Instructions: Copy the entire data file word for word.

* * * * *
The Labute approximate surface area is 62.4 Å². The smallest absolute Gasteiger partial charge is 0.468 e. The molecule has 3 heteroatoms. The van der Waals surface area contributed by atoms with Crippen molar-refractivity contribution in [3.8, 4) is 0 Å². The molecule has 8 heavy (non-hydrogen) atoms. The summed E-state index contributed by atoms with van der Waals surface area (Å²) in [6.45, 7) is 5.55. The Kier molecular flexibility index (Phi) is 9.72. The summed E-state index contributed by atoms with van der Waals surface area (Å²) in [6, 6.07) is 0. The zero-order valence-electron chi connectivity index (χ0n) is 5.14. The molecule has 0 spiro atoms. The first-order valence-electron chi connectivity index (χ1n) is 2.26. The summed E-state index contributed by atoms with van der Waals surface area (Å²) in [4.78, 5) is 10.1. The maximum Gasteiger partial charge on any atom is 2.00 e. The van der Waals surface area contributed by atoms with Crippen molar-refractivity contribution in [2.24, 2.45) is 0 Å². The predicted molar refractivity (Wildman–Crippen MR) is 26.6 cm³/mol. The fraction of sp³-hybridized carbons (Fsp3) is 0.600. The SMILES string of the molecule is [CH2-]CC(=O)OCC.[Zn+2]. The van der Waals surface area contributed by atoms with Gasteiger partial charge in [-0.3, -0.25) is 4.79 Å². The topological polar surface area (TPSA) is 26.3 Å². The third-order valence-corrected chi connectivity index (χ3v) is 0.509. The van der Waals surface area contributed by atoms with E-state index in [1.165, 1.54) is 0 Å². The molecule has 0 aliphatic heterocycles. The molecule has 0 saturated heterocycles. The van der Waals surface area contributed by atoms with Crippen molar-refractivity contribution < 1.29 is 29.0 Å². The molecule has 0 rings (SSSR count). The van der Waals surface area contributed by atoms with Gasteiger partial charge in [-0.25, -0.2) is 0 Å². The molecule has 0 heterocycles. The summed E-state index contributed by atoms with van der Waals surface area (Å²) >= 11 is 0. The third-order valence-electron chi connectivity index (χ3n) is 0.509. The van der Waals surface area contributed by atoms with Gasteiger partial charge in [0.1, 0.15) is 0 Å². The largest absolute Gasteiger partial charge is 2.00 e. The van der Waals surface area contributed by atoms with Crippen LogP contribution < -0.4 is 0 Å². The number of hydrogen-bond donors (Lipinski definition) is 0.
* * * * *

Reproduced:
The Labute approximate surface area is 62.4 Å². The smallest absolute Gasteiger partial charge is 0.468 e. The molecule has 3 heteroatoms. The van der Waals surface area contributed by atoms with Crippen molar-refractivity contribution in [3.8, 4) is 0 Å². The molecule has 8 heavy (non-hydrogen) atoms. The summed E-state index contributed by atoms with van der Waals surface area (Å²) in [6.45, 7) is 5.55. The Kier molecular flexibility index (Phi) is 9.72. The summed E-state index contributed by atoms with van der Waals surface area (Å²) in [6, 6.07) is 0. The zero-order valence-electron chi connectivity index (χ0n) is 5.14. The molecule has 0 spiro atoms. The first-order valence-electron chi connectivity index (χ1n) is 2.26. The summed E-state index contributed by atoms with van der Waals surface area (Å²) in [4.78, 5) is 10.1. The maximum Gasteiger partial charge on any atom is 2.00 e. The van der Waals surface area contributed by atoms with Crippen molar-refractivity contribution in [2.24, 2.45) is 0 Å². The predicted molar refractivity (Wildman–Crippen MR) is 26.6 cm³/mol. The fraction of sp³-hybridized carbons (Fsp3) is 0.600. The SMILES string of the molecule is [CH2-]CC(=O)OCC.[Zn+2]. The van der Waals surface area contributed by atoms with Gasteiger partial charge in [-0.3, -0.25) is 4.79 Å². The topological polar surface area (TPSA) is 26.3 Å². The third-order valence-corrected chi connectivity index (χ3v) is 0.509. The van der Waals surface area contributed by atoms with E-state index in [1.165, 1.54) is 0 Å². The molecule has 0 aliphatic heterocycles. The molecule has 0 saturated heterocycles. The van der Waals surface area contributed by atoms with Crippen molar-refractivity contribution < 1.29 is 29.0 Å². The molecule has 0 rings (SSSR count). The van der Waals surface area contributed by atoms with Gasteiger partial charge in [-0.25, -0.2) is 0 Å². The molecule has 0 heterocycles. The summed E-state index contributed by atoms with van der Waals surface area (Å²) >= 11 is 0. The third-order valence-electron chi connectivity index (χ3n) is 0.509. The van der Waals surface area contributed by atoms with Gasteiger partial charge in [0.1, 0.15) is 0 Å². The largest absolute Gasteiger partial charge is 2.00 e. The van der Waals surface area contributed by atoms with Crippen LogP contribution < -0.4 is 0 Å². The number of hydrogen-bond donors (Lipinski definition) is 0.